|It isn't "just pot" anymore.|
Many parents will ignore the warning signs or make excuses for them, but when reality hits home that your teen is using drugs, it is critical you get involved. Communication is always key to prevention, however there are times when your teen is no longer listening. It doesn’t mean you stop talking.
Intervention starts at home. If you suspect drug use, talk to your teen. If they admit to using drugs, and are determined not to quit or even tell you they can quit if they want, take it to the next level. Seek out local adolescent therapy or counseling. In some cases this will be a brickwall but in other situations it can be the beginning of understanding why your teen is turning to substance abuse.
If your teen escalates to a level that is uncontrollable, or simply defiant to all your rules and boundaries – and most importantly, putting your family or themselves at risk - it may be time to think about residential therapy. Remember, safety matters, and we are talking about the safety and health of your family.
What happens if you suspect that your teen is already using alcohol and drugs? What do you say to them?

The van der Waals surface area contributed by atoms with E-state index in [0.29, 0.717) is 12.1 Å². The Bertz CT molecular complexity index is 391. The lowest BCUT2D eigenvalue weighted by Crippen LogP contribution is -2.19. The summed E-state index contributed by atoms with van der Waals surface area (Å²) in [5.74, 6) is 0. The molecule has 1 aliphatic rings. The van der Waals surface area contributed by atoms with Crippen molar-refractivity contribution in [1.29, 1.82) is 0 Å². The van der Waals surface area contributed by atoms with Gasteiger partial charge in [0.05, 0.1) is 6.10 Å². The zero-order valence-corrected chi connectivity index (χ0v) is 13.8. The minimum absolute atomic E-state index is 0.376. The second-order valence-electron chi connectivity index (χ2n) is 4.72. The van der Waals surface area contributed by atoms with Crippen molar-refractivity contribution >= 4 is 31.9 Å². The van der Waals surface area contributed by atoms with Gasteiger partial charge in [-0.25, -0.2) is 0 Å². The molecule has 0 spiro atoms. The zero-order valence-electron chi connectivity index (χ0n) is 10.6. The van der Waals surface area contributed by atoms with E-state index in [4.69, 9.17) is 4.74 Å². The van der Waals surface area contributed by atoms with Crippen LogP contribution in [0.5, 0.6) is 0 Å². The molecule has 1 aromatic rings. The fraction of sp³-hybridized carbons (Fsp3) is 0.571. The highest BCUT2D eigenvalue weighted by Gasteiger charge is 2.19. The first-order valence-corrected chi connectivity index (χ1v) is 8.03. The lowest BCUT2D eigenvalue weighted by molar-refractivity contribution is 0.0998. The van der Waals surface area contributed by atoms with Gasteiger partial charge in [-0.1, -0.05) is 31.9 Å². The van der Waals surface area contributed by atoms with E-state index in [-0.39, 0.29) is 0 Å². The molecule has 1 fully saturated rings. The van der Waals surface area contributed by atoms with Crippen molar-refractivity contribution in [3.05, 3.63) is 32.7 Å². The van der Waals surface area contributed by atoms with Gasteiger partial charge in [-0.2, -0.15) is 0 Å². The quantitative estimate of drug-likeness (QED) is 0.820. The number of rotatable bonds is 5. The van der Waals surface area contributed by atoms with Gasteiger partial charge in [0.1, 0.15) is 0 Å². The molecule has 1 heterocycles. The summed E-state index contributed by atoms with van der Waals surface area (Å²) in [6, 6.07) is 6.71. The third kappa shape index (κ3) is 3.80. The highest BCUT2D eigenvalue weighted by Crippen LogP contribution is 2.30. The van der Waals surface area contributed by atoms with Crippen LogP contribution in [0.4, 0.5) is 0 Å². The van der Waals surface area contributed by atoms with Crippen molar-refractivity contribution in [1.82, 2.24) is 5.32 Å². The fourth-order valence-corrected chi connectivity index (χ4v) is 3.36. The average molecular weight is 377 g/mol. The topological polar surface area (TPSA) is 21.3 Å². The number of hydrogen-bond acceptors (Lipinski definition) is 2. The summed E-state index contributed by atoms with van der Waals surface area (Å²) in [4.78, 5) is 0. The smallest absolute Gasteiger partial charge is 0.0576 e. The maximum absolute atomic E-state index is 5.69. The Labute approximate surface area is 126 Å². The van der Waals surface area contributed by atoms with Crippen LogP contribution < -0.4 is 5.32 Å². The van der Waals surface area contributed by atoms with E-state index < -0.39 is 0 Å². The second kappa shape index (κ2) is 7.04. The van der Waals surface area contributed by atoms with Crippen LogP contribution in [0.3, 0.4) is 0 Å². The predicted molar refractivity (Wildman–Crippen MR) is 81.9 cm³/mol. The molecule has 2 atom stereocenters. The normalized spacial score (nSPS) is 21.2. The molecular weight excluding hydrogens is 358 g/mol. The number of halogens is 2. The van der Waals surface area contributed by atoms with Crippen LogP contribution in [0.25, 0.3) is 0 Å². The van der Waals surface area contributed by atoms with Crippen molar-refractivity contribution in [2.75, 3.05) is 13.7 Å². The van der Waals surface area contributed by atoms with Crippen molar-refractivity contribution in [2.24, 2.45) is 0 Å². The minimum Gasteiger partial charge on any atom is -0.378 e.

The conversation is the same: parents need to tell their kids that drug and alcohol use by teens is not allowed in your family. The issue won’t go away until you do something. You will simply have to acknowledge that your teen has a problem — your teen is using drugs and that won’t get any better until you take action on your teen’s behalf. It is OK to ask for help. In fact, getting help may make it easier for you to have the conversation.
Practice the conversation ahead of time. You may have to have a couple of “practice runs.” These conversations are not easy but they are worthwhile. Talking it over with your spouse/partner beforehand will help you keep a level head and speak to the issue. (Review some key talking points and practice these sample conversations beforehand.) – Source: Parents: The Anti-Drug